Short Gut Syndrome Parents' Support Group
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February 27, 2010
10:30 a.m.

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Diaper Duty: treating and preventing SBS diaper rash

Father Changing DiaperOne of the questions that most often brings people to our website is how to treat the severe diaper rash that is so common with Short Gut Syndrome. In response to your inquiries, our newsletter staff has interviewed doctors, nurses and other professionals, done our reading, and put together an introductory guide to diaper rash prevention and treatment.

This article is not a substitute for the qualified advice of your child’s doctor.

Why is diaper rash such a problem for children with Short Bowel Syndrome?

In a healthy digestive system, acid, bile, enzymes and bacteria work together in the intestine to break down food into nutrients that can be absorbed. When part of the intestine is missing, the careful balance of these digestive elements can be put out of balance. Acid may not be completely neutralized. Fluids and enzymes may not be reabsorbed. Normally healthy bacteria in the gut can grow in unhealthy proportions. The result is frequent, watery, acidic stool that can break down skin and, in some cases, lead to infection.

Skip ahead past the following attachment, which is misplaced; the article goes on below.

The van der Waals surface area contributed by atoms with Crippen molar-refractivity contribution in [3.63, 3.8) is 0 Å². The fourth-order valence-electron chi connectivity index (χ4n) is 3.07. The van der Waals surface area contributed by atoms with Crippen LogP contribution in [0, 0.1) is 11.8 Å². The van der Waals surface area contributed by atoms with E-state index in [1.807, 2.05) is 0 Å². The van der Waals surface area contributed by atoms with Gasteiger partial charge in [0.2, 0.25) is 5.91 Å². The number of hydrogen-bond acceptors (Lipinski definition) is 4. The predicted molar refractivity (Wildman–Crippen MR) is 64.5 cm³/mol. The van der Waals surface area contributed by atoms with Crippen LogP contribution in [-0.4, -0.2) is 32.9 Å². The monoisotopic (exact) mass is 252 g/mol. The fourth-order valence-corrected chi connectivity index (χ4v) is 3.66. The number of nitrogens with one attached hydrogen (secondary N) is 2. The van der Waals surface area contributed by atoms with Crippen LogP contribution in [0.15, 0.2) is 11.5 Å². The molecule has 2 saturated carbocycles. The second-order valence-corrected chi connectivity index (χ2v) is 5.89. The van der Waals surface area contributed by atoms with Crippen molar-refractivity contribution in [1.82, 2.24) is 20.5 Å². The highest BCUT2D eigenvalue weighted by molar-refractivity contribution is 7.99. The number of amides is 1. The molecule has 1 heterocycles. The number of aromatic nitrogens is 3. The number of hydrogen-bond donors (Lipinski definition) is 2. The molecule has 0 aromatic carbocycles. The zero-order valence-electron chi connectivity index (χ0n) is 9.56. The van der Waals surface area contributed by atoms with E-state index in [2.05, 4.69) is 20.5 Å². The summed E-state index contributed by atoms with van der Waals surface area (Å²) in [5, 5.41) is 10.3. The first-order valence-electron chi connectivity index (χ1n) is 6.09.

Children with Short Bowel Syndrome can experience more frequent and more severe diaper rash as a result. There are steps you can take, however, to limit diaper rash, even with the most severe of Short Bowel Syndrome.

your first line of defense: keep skin clean

Diaper rash is a result of contact with stool and urine. So, change diapers often. Of course this is harder when a child has Short Gut. Some children need diaper changes hourly, if not more often. Still, the sooner a dirty diaper is changed, the healthier the skin will be.